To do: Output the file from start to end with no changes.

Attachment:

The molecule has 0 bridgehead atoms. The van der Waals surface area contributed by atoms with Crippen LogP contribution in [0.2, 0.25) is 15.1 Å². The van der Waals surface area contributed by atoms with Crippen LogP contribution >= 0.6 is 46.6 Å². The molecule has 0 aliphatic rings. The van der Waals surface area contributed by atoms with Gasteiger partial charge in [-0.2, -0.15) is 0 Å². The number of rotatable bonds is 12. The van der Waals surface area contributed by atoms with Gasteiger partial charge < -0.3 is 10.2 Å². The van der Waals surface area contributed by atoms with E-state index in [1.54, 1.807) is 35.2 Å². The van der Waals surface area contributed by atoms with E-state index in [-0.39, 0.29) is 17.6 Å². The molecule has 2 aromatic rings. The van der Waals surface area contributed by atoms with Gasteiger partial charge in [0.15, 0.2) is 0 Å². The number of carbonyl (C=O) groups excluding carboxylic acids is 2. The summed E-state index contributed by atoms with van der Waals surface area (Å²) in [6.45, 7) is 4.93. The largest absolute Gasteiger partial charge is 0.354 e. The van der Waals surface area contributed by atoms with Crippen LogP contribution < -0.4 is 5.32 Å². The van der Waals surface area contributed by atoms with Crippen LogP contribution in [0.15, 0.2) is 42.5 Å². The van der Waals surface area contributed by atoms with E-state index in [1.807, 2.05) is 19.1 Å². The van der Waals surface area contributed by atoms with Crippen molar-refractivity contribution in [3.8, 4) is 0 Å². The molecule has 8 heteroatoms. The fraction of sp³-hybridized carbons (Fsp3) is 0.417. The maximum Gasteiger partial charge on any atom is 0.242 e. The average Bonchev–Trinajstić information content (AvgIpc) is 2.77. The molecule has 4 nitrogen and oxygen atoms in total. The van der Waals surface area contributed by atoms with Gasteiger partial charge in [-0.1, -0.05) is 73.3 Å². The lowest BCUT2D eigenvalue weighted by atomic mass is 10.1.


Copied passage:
The molecule has 0 bridgehead atoms. The van der Waals surface area contributed by atoms with Crippen LogP contribution in [0.2, 0.25) is 15.1 Å². The van der Waals surface area contributed by atoms with Crippen LogP contribution >= 0.6 is 46.6 Å². The molecule has 0 aliphatic rings. The van der Waals surface area contributed by atoms with Gasteiger partial charge in [-0.2, -0.15) is 0 Å². The number of rotatable bonds is 12. The van der Waals surface area contributed by atoms with Gasteiger partial charge < -0.3 is 10.2 Å². The van der Waals surface area contributed by atoms with E-state index in [1.54, 1.807) is 35.2 Å². The van der Waals surface area contributed by atoms with E-state index in [-0.39, 0.29) is 17.6 Å². The molecule has 2 aromatic rings. The van der Waals surface area contributed by atoms with Gasteiger partial charge in [0.15, 0.2) is 0 Å². The number of carbonyl (C=O) groups excluding carboxylic acids is 2. The summed E-state index contributed by atoms with van der Waals surface area (Å²) in [6.45, 7) is 4.93. The largest absolute Gasteiger partial charge is 0.354 e. The van der Waals surface area contributed by atoms with Crippen LogP contribution < -0.4 is 5.32 Å². The van der Waals surface area contributed by atoms with Crippen LogP contribution in [0.15, 0.2) is 42.5 Å². The van der Waals surface area contributed by atoms with E-state index in [1.807, 2.05) is 19.1 Å². The van der Waals surface area contributed by atoms with Crippen molar-refractivity contribution in [3.8, 4) is 0 Å². The molecule has 8 heteroatoms. The fraction of sp³-hybridized carbons (Fsp3) is 0.417. The maximum Gasteiger partial charge on any atom is 0.242 e. The average Bonchev–Trinajstić information content (AvgIpc) is 2.77. The molecule has 4 nitrogen and oxygen atoms in total. The van der Waals surface area contributed by atoms with Gasteiger partial charge in [-0.1, -0.05) is 73.3 Å². The lowest BCUT2D eigenvalue weighted by atomic mass is 10.1.